Growers impacted by the wildfires in the state should review their policies to understand coverage.
Vineyards and other growers whose plants are affected by wildfire smoke are being advised to take a look at the fine points of California crop insurance coverage on their policies.
Many wine grape growers have found that a loophole that has removed their smoke taint coverage.
A California Association of Winegrape Growers (CAWG) online webinar placed the California crop insurance situation in the spotlight last week. As the majority of the state has been affected by one degree or another by wildfire smoke, the subject was a popular one. Over 600 people registered to take part, said awine-searcher.com report.
“Do consumers need to be worried about smoky wine? No. The risks associated with smoke exposure are risks borne by the industry. I don’t know of anyone that can make a living selling a product that tastes bad. This is not a consumer issue. It’s an industry problem,” said CAWG President John Aguirre.
The majority of the research currently available about smoke taint as this industry problem comes from Australia, said UC Davis cooperative extension specialist in enology, Anita Oberholster. She also pointed out that there are still certain pieces of good news for California wine lovers and grape growers alike, despite the loophole.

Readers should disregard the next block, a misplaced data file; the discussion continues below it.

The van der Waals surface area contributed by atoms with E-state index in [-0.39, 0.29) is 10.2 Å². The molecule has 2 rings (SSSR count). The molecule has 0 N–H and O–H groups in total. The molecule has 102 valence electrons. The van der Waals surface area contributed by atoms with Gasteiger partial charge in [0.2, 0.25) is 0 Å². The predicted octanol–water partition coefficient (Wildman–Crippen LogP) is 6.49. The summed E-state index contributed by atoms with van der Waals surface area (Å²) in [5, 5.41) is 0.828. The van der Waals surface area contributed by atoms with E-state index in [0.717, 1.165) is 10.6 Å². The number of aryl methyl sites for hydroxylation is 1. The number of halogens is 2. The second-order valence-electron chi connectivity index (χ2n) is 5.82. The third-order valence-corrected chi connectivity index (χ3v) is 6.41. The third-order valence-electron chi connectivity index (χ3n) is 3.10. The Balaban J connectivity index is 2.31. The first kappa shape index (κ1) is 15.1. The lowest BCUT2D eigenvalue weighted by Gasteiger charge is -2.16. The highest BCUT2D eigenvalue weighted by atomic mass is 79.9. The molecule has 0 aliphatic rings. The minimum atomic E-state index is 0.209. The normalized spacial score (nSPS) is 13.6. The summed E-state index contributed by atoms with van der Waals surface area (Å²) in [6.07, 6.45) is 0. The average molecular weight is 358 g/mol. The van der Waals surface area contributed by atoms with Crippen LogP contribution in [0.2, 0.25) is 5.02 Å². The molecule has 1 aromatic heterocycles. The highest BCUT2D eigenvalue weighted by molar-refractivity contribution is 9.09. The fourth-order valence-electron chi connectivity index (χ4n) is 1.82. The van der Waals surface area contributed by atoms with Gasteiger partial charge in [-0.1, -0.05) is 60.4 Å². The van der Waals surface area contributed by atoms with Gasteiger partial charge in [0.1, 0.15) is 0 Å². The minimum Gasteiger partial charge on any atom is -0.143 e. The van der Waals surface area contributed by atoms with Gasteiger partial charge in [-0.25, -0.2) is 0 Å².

Understanding the smoke taint loopholes in California crop insurance is important for wine grape growers.
The industry problem, according to Oberholster, is that once grapes are exposed to the volatile phenols from the wildfire smoke, they bind quickly with the plant and enter the berry’s juice, dramatically altering the flavor of the wine in an unpleasant way. These volatile phenols can be easily detected in lab testing when they directly enter the berry and its juice. However, those that have bound to the plant aren’t detectable until the grapes are fermented.
A 2018 Lake County study cited by Oberholster showed that fermenting registered three to five times more volatile phenols than the grapes had registered before fermentation. That said, in the case when they do not appear until after fermentation, the California crop insurance may not cover the damage. Therein lies the loophole, said Oberholster. The good news to which she referred was that the majority of grape smoke taint is indeed from fresh smoke and not any that has stayed in the atmosphere for over 24 hours.